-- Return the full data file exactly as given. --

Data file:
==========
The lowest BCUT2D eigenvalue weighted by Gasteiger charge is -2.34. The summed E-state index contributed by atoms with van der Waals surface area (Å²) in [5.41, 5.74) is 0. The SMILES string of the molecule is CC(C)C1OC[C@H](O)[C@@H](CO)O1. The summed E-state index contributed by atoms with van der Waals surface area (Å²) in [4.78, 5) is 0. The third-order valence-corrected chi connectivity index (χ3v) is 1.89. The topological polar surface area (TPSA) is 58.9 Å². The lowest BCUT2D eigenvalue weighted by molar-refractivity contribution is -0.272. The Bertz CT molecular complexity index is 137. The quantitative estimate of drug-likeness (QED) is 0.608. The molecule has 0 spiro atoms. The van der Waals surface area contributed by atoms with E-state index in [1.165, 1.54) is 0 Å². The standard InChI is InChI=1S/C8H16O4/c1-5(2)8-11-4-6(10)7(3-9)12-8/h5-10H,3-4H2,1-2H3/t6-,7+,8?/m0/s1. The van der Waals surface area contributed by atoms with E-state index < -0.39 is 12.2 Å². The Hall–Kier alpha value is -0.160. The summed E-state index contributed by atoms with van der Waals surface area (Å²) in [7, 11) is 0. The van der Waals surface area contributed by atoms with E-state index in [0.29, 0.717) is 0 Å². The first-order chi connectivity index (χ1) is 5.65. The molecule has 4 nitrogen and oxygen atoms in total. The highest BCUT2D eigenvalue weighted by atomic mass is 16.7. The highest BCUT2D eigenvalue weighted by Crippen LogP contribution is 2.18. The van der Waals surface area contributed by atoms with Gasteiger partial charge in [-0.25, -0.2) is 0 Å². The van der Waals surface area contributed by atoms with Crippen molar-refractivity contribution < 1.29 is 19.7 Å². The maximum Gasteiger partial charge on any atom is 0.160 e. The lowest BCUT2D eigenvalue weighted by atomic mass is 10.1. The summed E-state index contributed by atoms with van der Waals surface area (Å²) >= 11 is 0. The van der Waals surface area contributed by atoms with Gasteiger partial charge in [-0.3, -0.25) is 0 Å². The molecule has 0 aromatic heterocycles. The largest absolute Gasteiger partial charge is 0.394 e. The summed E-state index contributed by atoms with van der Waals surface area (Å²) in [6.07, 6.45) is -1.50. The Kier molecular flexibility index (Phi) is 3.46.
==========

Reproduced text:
The lowest BCUT2D eigenvalue weighted by Gasteiger charge is -2.34. The summed E-state index contributed by atoms with van der Waals surface area (Å²) in [5.41, 5.74) is 0. The SMILES string of the molecule is CC(C)C1OC[C@H](O)[C@@H](CO)O1. The summed E-state index contributed by atoms with van der Waals surface area (Å²) in [4.78, 5) is 0. The third-order valence-corrected chi connectivity index (χ3v) is 1.89. The topological polar surface area (TPSA) is 58.9 Å². The lowest BCUT2D eigenvalue weighted by molar-refractivity contribution is -0.272. The Bertz CT molecular complexity index is 137. The quantitative estimate of drug-likeness (QED) is 0.608. The molecule has 0 spiro atoms. The van der Waals surface area contributed by atoms with E-state index in [1.165, 1.54) is 0 Å². The standard InChI is InChI=1S/C8H16O4/c1-5(2)8-11-4-6(10)7(3-9)12-8/h5-10H,3-4H2,1-2H3/t6-,7+,8?/m0/s1. The van der Waals surface area contributed by atoms with E-state index < -0.39 is 12.2 Å². The Hall–Kier alpha value is -0.160. The summed E-state index contributed by atoms with van der Waals surface area (Å²) in [7, 11) is 0. The van der Waals surface area contributed by atoms with E-state index in [0.29, 0.717) is 0 Å². The first-order chi connectivity index (χ1) is 5.65. The molecule has 4 nitrogen and oxygen atoms in total. The highest BCUT2D eigenvalue weighted by atomic mass is 16.7. The highest BCUT2D eigenvalue weighted by Crippen LogP contribution is 2.18. The van der Waals surface area contributed by atoms with Gasteiger partial charge in [-0.25, -0.2) is 0 Å². The van der Waals surface area contributed by atoms with Crippen molar-refractivity contribution < 1.29 is 19.7 Å². The maximum Gasteiger partial charge on any atom is 0.160 e. The lowest BCUT2D eigenvalue weighted by atomic mass is 10.1. The summed E-state index contributed by atoms with van der Waals surface area (Å²) >= 11 is 0. The van der Waals surface area contributed by atoms with Gasteiger partial charge in [-0.3, -0.25) is 0 Å². The molecule has 0 aromatic heterocycles. The largest absolute Gasteiger partial charge is 0.394 e. The summed E-state index contributed by atoms with van der Waals surface area (Å²) in [6.07, 6.45) is -1.50. The Kier molecular flexibility index (Phi) is 3.46.